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Sockin' It to Myself: Far Past the Comfort Zone - MoonScape [entries|archive|friends|userinfo]
e_moon60

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Sockin' It to Myself: Far Past the Comfort Zone [Mar. 30th, 2012|03:47 pm]
e_moon60
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Various upsetting things this week led to time spent having to wait in various situations--and I've learned to take the knitting bag along.   By Thursday night, the socks were (I thought) the right length to have their toes closed over.   Today (it was supposed to be "an hour or so this morning"  but it was all day) I worked on closing the toes "properly" (which is to say, with the Kitchener, or grafting, stitch.)

 
 It's obvious that the sock on the right has smoother and more symmetrical decreases than the sock on the left.  (L is SockOne, R is SockTwo--when I'd learned some things from SockOne.   The directions I was given didn't work for me as well as what I did on SockTwo.  Though I tried on the socks almost every row during the toe decreases, I still didn't get it quite right.



In preparation for grafting the toes, I watched several videos on the method, as well as looking at pictures in a book.   The videos were excellent in teaching me the sequence, which stitches come off when, etc.  The problems I had were not covered.  (Exactly how much yarn you need for closing the toe depends on variables not mentioned as significant--in fact one video didn't even mention that you do the grafting with the yarn you've been using for knitting...you cut it off the skein.    Finally, in midafternoon, I got both socks off the needles with their toes closed--one somewhat better looking than the other. 

              


They're very comfortable except for those "ears" on either end of the grafted part.  What I was trying to do was make a blunt end for my big and second toe (fairly long)  to be comfortable in, and I'm not sure why the grafting formed a "knob" on either end.   Figuring out a way avoid having knobs is on the list of things to do differently next time.    Others include tinkering with the stitch count in particular places,  lengthening the plain-knitting section below the cuff ribbing, figuring out a better place to start the toe decreases and so on.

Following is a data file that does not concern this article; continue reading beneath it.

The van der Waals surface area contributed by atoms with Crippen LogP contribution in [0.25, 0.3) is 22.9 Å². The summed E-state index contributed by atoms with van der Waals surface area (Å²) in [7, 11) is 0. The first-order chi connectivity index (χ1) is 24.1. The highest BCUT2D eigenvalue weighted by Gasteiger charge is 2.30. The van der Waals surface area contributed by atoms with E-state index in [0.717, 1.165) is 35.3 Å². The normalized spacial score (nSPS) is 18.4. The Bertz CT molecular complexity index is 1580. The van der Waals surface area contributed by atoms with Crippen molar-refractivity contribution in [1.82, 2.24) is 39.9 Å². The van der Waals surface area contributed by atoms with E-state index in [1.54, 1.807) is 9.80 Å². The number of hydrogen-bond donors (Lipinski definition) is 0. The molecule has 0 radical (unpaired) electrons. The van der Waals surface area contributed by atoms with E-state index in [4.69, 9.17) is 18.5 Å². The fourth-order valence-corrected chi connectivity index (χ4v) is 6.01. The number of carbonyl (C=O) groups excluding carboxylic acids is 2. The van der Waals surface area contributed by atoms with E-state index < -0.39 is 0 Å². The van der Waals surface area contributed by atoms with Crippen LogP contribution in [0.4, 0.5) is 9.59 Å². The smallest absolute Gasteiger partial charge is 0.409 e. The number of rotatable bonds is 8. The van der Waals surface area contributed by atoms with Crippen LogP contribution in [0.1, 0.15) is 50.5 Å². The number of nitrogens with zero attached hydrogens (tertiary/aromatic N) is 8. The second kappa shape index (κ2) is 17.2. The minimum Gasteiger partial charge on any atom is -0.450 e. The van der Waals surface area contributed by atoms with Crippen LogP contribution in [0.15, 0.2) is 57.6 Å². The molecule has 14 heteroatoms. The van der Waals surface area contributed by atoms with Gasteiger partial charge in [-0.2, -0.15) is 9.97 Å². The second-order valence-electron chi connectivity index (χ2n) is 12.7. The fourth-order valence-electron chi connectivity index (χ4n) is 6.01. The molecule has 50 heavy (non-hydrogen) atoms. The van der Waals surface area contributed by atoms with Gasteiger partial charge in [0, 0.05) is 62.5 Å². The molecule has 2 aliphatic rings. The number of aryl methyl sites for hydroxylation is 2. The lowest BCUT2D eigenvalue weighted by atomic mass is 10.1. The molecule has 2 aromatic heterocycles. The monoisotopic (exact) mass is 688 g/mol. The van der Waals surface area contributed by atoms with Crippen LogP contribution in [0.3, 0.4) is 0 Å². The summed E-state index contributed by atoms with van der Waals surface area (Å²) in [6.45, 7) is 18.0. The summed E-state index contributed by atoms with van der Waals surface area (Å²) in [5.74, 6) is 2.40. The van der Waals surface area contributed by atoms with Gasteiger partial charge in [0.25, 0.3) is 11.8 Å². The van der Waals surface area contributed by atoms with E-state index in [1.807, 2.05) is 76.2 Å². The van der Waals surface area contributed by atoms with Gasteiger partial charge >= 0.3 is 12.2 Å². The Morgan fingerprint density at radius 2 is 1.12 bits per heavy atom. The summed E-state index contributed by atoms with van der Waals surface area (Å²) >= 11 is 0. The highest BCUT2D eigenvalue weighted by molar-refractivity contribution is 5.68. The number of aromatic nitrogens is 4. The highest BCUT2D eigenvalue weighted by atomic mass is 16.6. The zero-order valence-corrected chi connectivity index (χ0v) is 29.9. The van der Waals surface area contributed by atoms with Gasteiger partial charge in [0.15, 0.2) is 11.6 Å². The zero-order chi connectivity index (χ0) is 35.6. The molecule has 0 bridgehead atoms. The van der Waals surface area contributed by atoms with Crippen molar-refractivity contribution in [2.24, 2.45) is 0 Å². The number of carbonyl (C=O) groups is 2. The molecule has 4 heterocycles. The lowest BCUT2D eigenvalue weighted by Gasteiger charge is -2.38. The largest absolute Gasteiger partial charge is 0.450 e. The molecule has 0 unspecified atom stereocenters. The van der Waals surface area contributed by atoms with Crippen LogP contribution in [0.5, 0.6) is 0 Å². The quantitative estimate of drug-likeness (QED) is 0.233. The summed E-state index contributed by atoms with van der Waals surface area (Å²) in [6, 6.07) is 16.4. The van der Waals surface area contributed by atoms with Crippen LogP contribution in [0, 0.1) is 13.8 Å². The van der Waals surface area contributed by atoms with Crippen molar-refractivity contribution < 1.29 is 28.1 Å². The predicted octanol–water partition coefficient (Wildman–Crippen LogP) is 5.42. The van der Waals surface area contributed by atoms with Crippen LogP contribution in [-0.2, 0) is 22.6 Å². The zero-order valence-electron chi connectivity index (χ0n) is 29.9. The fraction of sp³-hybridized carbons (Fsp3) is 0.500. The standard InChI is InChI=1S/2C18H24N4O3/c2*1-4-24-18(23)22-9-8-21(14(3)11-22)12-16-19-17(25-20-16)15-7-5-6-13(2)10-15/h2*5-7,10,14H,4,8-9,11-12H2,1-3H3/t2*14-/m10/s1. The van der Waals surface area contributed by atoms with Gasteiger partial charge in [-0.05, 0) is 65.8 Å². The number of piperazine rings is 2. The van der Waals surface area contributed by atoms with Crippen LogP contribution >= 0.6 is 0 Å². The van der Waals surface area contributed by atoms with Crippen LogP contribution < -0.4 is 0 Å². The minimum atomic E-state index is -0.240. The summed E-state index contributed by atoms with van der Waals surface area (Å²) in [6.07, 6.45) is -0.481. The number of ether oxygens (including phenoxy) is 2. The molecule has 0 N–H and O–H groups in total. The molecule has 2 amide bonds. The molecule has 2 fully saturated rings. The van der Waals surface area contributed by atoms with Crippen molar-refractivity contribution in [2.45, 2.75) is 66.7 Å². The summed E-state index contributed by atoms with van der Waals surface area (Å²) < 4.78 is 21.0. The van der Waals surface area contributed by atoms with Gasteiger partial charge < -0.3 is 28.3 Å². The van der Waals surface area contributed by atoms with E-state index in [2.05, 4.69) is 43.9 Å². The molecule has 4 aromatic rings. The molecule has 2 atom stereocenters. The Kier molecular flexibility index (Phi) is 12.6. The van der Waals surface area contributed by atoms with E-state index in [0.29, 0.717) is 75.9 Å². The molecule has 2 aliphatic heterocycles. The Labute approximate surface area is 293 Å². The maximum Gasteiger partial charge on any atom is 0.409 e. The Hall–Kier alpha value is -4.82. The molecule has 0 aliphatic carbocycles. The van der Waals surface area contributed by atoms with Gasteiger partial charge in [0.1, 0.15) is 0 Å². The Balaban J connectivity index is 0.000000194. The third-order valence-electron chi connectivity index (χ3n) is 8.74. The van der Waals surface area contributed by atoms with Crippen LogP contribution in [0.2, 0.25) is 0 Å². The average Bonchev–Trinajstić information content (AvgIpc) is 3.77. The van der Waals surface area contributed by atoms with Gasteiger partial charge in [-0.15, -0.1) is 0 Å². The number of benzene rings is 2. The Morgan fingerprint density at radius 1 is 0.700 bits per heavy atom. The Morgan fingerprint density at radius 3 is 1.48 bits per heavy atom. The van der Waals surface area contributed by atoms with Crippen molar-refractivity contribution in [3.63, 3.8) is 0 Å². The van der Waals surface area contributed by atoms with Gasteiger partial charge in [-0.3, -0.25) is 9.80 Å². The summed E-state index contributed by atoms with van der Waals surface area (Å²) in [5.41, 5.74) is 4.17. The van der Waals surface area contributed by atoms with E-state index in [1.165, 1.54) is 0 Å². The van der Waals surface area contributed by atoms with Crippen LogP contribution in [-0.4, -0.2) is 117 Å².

But as I said at the start of this adventure, it was more about breaking out of the self-defined limits than producing perfect socks and I gave myself permission to make mistakes (and boy, howdy, did I ever make them!  Including today.)    I am no longer a person who knits only flat things.  Round things, irregular things--anything--are now on my side of the invisible line.  I would like to knit perfect socks.  (I would like to knit, and have, lots of perfect hand-knit socks.   But right now, on this day, I have finished my first pair of hand-knit socks and they're on my feet.   YAY!!!


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Comments:
From: (Anonymous)
2012-03-30 09:53 pm (UTC)

Well done

They look fine to me. Next will be even better. I can guess it took more then a couple of socks before your mother became the master you admired.

Ed Bunyan
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[User Picture]From: e_moon60
2012-03-30 10:20 pm (UTC)

Re: Well done

Thanks! I'm going to give these a little swim in cold water (not me, just the socks!) and see what happens before making the final decision on how many stitches to cast on. I have some beautiful hand-spun natural-colored (shades of gray) wool that would make great socks.

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[User Picture]From: pensnest
2012-03-30 10:22 pm (UTC)
Have you looked at starting your socks from the toe? I discovered Judy's Magic Cast-on, and it is (a) amazing and (b) a heck of a lot easier than Kitchener stitch! That said, your socks are very cheerful and look cosy. I suspect socks are an obsession which sneaks up on most knitters...
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[User Picture]From: e_moon60
2012-03-31 02:02 am (UTC)
No, I really like working from the top down. Or rather, I want to do some more pairs from the top down before trying toe-up. Toe-up socks aren't knit with a heel flap (I understand) and I really like the feel of the heel flap instead.

Kitchener stitch itself isn't so bad...but the video that suggested leaving big loops to tighten up later meant over an hour of struggling with those *@!!*! loops that have to be tightened exactly in order.

Wish my tapestry needle hadn't taken a dive into the chair where I was working--knitting needles fall through and I find them on the floor, but the tapestry needle rolled off the seat cushion and disappeared into another dimension. We both looked, with flashlights--pulling off the seat cushion, peering into every crevice and on the floor beneath. I still have ends to weave in.
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[User Picture]From: carbonel
2012-03-30 10:32 pm (UTC)
I've knit a dozen or so pairs of socks, and I still get little ears when I graft the toes. If there's a secret for avoiding it, I haven't figured it out.

Other than switching to toe-up socks, I suppose. I made one pair of toe-ups, but they were colorwork and too thick for most uses. I should try a more standard toe-up pattern one of these days.